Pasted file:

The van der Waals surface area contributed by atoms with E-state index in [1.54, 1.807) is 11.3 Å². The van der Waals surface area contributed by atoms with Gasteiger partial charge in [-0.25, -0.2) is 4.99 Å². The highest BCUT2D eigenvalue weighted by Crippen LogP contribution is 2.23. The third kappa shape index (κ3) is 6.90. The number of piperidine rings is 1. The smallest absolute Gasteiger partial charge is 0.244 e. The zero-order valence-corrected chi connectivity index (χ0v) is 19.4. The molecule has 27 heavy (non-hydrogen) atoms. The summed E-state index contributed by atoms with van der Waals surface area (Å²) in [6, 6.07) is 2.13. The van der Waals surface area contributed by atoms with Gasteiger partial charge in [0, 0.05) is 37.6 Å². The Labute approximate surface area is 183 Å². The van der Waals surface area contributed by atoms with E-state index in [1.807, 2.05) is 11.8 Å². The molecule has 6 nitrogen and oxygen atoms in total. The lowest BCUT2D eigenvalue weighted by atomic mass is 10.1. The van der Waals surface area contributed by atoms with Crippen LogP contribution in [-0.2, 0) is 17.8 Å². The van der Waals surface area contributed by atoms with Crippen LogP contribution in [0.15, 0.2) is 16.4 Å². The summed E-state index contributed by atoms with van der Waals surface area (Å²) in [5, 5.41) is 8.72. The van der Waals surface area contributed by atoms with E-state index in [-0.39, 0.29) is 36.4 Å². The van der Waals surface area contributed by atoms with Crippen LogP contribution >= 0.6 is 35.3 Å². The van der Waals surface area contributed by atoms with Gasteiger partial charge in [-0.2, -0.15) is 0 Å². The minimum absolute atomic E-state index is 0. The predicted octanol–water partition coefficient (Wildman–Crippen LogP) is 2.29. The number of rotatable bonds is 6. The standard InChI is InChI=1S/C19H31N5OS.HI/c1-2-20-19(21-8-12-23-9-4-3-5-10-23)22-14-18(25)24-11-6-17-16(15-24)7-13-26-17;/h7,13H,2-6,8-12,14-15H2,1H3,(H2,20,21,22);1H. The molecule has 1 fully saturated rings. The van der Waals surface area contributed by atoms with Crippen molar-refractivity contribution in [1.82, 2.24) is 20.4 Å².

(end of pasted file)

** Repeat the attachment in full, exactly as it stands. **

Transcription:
The van der Waals surface area contributed by atoms with E-state index in [1.54, 1.807) is 11.3 Å². The van der Waals surface area contributed by atoms with Gasteiger partial charge in [-0.25, -0.2) is 4.99 Å². The highest BCUT2D eigenvalue weighted by Crippen LogP contribution is 2.23. The third kappa shape index (κ3) is 6.90. The number of piperidine rings is 1. The smallest absolute Gasteiger partial charge is 0.244 e. The zero-order valence-corrected chi connectivity index (χ0v) is 19.4. The molecule has 27 heavy (non-hydrogen) atoms. The summed E-state index contributed by atoms with van der Waals surface area (Å²) in [6, 6.07) is 2.13. The van der Waals surface area contributed by atoms with Gasteiger partial charge in [0, 0.05) is 37.6 Å². The Labute approximate surface area is 183 Å². The van der Waals surface area contributed by atoms with E-state index in [1.807, 2.05) is 11.8 Å². The molecule has 6 nitrogen and oxygen atoms in total. The lowest BCUT2D eigenvalue weighted by atomic mass is 10.1. The van der Waals surface area contributed by atoms with Crippen LogP contribution in [-0.2, 0) is 17.8 Å². The van der Waals surface area contributed by atoms with Crippen LogP contribution in [0.15, 0.2) is 16.4 Å². The summed E-state index contributed by atoms with van der Waals surface area (Å²) in [5, 5.41) is 8.72. The van der Waals surface area contributed by atoms with E-state index in [-0.39, 0.29) is 36.4 Å². The van der Waals surface area contributed by atoms with Crippen LogP contribution >= 0.6 is 35.3 Å². The van der Waals surface area contributed by atoms with Gasteiger partial charge in [-0.2, -0.15) is 0 Å². The minimum absolute atomic E-state index is 0. The predicted octanol–water partition coefficient (Wildman–Crippen LogP) is 2.29. The number of rotatable bonds is 6. The standard InChI is InChI=1S/C19H31N5OS.HI/c1-2-20-19(21-8-12-23-9-4-3-5-10-23)22-14-18(25)24-11-6-17-16(15-24)7-13-26-17;/h7,13H,2-6,8-12,14-15H2,1H3,(H2,20,21,22);1H. The molecule has 1 fully saturated rings. The van der Waals surface area contributed by atoms with Crippen molar-refractivity contribution in [1.82, 2.24) is 20.4 Å².